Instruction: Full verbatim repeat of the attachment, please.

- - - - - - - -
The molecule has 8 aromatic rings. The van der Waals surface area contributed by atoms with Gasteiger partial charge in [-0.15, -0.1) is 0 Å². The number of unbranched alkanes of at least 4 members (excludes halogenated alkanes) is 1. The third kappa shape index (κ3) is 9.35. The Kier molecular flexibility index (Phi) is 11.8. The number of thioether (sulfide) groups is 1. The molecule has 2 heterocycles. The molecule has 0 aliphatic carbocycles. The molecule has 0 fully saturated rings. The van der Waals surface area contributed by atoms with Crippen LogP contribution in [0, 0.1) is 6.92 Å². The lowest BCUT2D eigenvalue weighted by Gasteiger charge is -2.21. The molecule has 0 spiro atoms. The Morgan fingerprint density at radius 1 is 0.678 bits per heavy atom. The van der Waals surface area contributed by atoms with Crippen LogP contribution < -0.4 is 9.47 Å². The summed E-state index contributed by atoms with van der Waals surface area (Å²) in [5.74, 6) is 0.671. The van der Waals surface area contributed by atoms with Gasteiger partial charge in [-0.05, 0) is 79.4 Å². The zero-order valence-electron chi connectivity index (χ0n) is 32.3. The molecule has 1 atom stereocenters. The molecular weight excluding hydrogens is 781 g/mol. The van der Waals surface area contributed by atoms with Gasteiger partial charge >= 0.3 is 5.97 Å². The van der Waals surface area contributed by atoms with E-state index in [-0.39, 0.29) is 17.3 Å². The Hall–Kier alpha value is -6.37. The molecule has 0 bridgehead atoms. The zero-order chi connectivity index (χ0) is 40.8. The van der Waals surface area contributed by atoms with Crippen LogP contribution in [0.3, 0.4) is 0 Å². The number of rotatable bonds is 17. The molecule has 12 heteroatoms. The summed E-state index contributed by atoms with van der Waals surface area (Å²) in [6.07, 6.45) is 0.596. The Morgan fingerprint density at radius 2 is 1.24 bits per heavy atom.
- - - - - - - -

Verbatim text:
The molecule has 8 aromatic rings. The van der Waals surface area contributed by atoms with Gasteiger partial charge in [-0.15, -0.1) is 0 Å². The number of unbranched alkanes of at least 4 members (excludes halogenated alkanes) is 1. The third kappa shape index (κ3) is 9.35. The Kier molecular flexibility index (Phi) is 11.8. The number of thioether (sulfide) groups is 1. The molecule has 2 heterocycles. The molecule has 0 aliphatic carbocycles. The molecule has 0 fully saturated rings. The van der Waals surface area contributed by atoms with Crippen LogP contribution in [0, 0.1) is 6.92 Å². The lowest BCUT2D eigenvalue weighted by Gasteiger charge is -2.21. The molecule has 0 spiro atoms. The Morgan fingerprint density at radius 1 is 0.678 bits per heavy atom. The van der Waals surface area contributed by atoms with Crippen LogP contribution < -0.4 is 9.47 Å². The summed E-state index contributed by atoms with van der Waals surface area (Å²) in [5.74, 6) is 0.671. The van der Waals surface area contributed by atoms with Gasteiger partial charge in [-0.05, 0) is 79.4 Å². The zero-order valence-electron chi connectivity index (χ0n) is 32.3. The molecule has 1 atom stereocenters. The molecular weight excluding hydrogens is 781 g/mol. The van der Waals surface area contributed by atoms with Gasteiger partial charge >= 0.3 is 5.97 Å². The van der Waals surface area contributed by atoms with E-state index in [-0.39, 0.29) is 17.3 Å². The Hall–Kier alpha value is -6.37. The molecule has 0 bridgehead atoms. The zero-order chi connectivity index (χ0) is 40.8. The van der Waals surface area contributed by atoms with Crippen LogP contribution in [0.3, 0.4) is 0 Å². The number of rotatable bonds is 17. The molecule has 12 heteroatoms. The summed E-state index contributed by atoms with van der Waals surface area (Å²) in [6.07, 6.45) is 0.596. The Morgan fingerprint density at radius 2 is 1.24 bits per heavy atom.